Economic growth has held up relatively well and is expected to slow only gradually

According to the NBB’s spring projections, the Belgian economy will continue to grow rather vigorously in the short term. Annual growth is expected to reach 1.4% in 2023. In the medium term, growth is expected to slow to 0.3% on a quarterly basis, or 1.2% on an annual basis, in line with potential, as the impact of the labour shortage intensifies. More sustained GDP growth will essentially require a more marked increase in productivity or greater labour market participation.

Headline inflation has already fallen noticeably since the autumn, thanks to a sharp decrease in international gas prices. Underlying price pressures and food inflation are expected to ease more gradually. Indexation mechanisms, reacting with a certain time lag, are likely to further push up wage costs, by 8% this year. In four years, hourly wage costs are set to rise more in Belgium - by almost three percentage points - than in the country’s three main neighbours, which will have a negative impact on cost competitiveness.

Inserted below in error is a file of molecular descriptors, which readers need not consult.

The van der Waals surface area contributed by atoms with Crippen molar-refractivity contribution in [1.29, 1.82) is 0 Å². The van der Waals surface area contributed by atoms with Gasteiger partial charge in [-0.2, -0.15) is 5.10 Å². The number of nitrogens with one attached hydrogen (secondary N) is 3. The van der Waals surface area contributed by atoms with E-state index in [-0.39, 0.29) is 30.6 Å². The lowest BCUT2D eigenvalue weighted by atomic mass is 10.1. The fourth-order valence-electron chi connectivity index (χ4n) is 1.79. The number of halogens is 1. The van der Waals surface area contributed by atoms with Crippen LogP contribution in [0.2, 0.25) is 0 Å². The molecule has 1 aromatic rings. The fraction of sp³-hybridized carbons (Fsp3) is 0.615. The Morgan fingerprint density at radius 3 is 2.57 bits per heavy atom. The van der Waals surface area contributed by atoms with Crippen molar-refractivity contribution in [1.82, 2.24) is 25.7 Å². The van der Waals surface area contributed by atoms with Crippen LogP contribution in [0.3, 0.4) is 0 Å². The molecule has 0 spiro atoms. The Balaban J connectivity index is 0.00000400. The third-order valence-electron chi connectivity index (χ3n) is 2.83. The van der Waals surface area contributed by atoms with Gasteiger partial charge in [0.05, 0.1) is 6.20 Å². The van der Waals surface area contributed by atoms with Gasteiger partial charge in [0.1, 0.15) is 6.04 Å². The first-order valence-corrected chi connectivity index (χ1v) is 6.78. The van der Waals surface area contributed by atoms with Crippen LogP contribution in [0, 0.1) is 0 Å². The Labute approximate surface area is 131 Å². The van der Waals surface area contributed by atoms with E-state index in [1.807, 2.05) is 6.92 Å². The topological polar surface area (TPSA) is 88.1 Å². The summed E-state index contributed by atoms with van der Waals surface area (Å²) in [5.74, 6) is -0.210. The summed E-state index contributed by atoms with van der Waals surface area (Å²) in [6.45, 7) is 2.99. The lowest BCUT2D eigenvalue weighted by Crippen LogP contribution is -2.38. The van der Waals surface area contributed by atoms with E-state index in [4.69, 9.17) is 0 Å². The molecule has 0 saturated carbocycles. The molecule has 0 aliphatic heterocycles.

Finally, the budget deficit is projected to remain unsustainably high over the next few years and to widen again in 2023. With unchanged policy, the deficit will still be close to 4.7% of GDP in 2025. Public debt continues to follow an upward trajectory.